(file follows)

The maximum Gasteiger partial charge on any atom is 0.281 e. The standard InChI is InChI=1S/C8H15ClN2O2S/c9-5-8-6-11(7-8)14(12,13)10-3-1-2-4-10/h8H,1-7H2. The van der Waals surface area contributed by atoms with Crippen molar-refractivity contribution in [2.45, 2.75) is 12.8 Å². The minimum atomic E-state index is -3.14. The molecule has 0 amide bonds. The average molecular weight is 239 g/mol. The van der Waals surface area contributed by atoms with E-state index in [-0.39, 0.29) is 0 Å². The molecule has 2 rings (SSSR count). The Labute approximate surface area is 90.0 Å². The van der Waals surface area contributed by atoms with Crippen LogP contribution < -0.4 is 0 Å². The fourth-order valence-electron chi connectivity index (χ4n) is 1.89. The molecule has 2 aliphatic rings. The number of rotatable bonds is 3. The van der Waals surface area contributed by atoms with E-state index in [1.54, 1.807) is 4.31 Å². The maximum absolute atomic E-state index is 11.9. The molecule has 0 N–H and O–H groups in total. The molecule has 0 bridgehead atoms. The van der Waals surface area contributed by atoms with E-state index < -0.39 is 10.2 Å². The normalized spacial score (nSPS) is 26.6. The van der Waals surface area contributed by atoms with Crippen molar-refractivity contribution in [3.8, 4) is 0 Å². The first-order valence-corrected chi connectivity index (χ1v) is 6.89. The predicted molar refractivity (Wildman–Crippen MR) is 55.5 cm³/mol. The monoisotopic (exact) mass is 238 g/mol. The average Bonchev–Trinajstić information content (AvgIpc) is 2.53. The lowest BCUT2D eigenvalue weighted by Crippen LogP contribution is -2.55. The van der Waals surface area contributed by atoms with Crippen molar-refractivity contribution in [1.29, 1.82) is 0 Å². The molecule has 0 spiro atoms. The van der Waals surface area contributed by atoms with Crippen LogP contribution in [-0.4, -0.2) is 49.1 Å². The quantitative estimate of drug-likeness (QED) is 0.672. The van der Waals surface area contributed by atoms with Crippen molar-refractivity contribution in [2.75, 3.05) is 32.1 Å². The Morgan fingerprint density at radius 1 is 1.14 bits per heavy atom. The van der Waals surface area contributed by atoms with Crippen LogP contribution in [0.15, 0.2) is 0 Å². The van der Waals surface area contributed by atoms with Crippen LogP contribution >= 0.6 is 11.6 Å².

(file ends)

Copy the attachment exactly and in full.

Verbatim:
The maximum Gasteiger partial charge on any atom is 0.281 e. The standard InChI is InChI=1S/C8H15ClN2O2S/c9-5-8-6-11(7-8)14(12,13)10-3-1-2-4-10/h8H,1-7H2. The van der Waals surface area contributed by atoms with Crippen molar-refractivity contribution in [2.45, 2.75) is 12.8 Å². The minimum atomic E-state index is -3.14. The molecule has 0 amide bonds. The average molecular weight is 239 g/mol. The van der Waals surface area contributed by atoms with E-state index in [-0.39, 0.29) is 0 Å². The molecule has 2 rings (SSSR count). The Labute approximate surface area is 90.0 Å². The van der Waals surface area contributed by atoms with Crippen LogP contribution < -0.4 is 0 Å². The fourth-order valence-electron chi connectivity index (χ4n) is 1.89. The molecule has 2 aliphatic rings. The number of rotatable bonds is 3. The van der Waals surface area contributed by atoms with E-state index in [1.54, 1.807) is 4.31 Å². The maximum absolute atomic E-state index is 11.9. The molecule has 0 N–H and O–H groups in total. The molecule has 0 bridgehead atoms. The van der Waals surface area contributed by atoms with E-state index < -0.39 is 10.2 Å². The normalized spacial score (nSPS) is 26.6. The van der Waals surface area contributed by atoms with Crippen molar-refractivity contribution in [3.8, 4) is 0 Å². The first-order valence-corrected chi connectivity index (χ1v) is 6.89. The predicted molar refractivity (Wildman–Crippen MR) is 55.5 cm³/mol. The monoisotopic (exact) mass is 238 g/mol. The average Bonchev–Trinajstić information content (AvgIpc) is 2.53. The lowest BCUT2D eigenvalue weighted by Crippen LogP contribution is -2.55. The van der Waals surface area contributed by atoms with Crippen molar-refractivity contribution in [1.29, 1.82) is 0 Å². The molecule has 0 spiro atoms. The van der Waals surface area contributed by atoms with Crippen LogP contribution in [-0.4, -0.2) is 49.1 Å². The quantitative estimate of drug-likeness (QED) is 0.672. The van der Waals surface area contributed by atoms with Crippen molar-refractivity contribution in [2.75, 3.05) is 32.1 Å². The Morgan fingerprint density at radius 1 is 1.14 bits per heavy atom. The van der Waals surface area contributed by atoms with Crippen LogP contribution in [0.15, 0.2) is 0 Å². The van der Waals surface area contributed by atoms with Crippen LogP contribution >= 0.6 is 11.6 Å².